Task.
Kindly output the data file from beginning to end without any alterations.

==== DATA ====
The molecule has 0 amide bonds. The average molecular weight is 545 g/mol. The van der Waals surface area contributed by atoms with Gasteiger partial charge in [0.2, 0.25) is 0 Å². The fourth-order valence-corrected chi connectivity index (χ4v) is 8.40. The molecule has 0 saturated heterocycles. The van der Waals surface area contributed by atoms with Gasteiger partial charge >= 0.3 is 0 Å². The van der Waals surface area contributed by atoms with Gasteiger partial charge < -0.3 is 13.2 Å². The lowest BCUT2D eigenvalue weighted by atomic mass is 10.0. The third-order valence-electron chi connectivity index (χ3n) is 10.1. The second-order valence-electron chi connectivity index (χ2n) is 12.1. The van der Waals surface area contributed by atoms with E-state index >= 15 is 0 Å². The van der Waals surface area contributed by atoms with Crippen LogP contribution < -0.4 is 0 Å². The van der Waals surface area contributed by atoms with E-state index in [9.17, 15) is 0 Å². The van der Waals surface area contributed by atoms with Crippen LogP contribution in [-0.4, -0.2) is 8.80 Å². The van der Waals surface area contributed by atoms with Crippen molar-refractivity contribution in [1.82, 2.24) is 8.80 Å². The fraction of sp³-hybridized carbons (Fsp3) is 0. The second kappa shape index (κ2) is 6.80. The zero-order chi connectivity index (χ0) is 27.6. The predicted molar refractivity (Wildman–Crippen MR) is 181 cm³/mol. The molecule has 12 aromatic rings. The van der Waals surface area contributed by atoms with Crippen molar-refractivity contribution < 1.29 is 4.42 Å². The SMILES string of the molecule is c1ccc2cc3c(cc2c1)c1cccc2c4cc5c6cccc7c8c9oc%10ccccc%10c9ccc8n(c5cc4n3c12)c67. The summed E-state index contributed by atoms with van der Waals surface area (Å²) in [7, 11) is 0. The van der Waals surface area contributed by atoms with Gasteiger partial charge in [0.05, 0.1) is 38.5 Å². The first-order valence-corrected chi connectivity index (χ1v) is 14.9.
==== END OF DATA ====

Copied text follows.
The molecule has 0 amide bonds. The average molecular weight is 545 g/mol. The van der Waals surface area contributed by atoms with Gasteiger partial charge in [0.2, 0.25) is 0 Å². The fourth-order valence-corrected chi connectivity index (χ4v) is 8.40. The molecule has 0 saturated heterocycles. The van der Waals surface area contributed by atoms with Gasteiger partial charge >= 0.3 is 0 Å². The van der Waals surface area contributed by atoms with Gasteiger partial charge < -0.3 is 13.2 Å². The lowest BCUT2D eigenvalue weighted by atomic mass is 10.0. The third-order valence-electron chi connectivity index (χ3n) is 10.1. The second-order valence-electron chi connectivity index (χ2n) is 12.1. The van der Waals surface area contributed by atoms with E-state index >= 15 is 0 Å². The van der Waals surface area contributed by atoms with Crippen LogP contribution < -0.4 is 0 Å². The van der Waals surface area contributed by atoms with E-state index in [9.17, 15) is 0 Å². The van der Waals surface area contributed by atoms with Crippen LogP contribution in [-0.4, -0.2) is 8.80 Å². The van der Waals surface area contributed by atoms with Crippen molar-refractivity contribution in [1.82, 2.24) is 8.80 Å². The fraction of sp³-hybridized carbons (Fsp3) is 0. The second kappa shape index (κ2) is 6.80. The zero-order chi connectivity index (χ0) is 27.6. The predicted molar refractivity (Wildman–Crippen MR) is 181 cm³/mol. The molecule has 12 aromatic rings. The van der Waals surface area contributed by atoms with Crippen molar-refractivity contribution < 1.29 is 4.42 Å². The SMILES string of the molecule is c1ccc2cc3c(cc2c1)c1cccc2c4cc5c6cccc7c8c9oc%10ccccc%10c9ccc8n(c5cc4n3c12)c67. The summed E-state index contributed by atoms with van der Waals surface area (Å²) in [7, 11) is 0. The van der Waals surface area contributed by atoms with Gasteiger partial charge in [0.05, 0.1) is 38.5 Å². The first-order valence-corrected chi connectivity index (χ1v) is 14.9.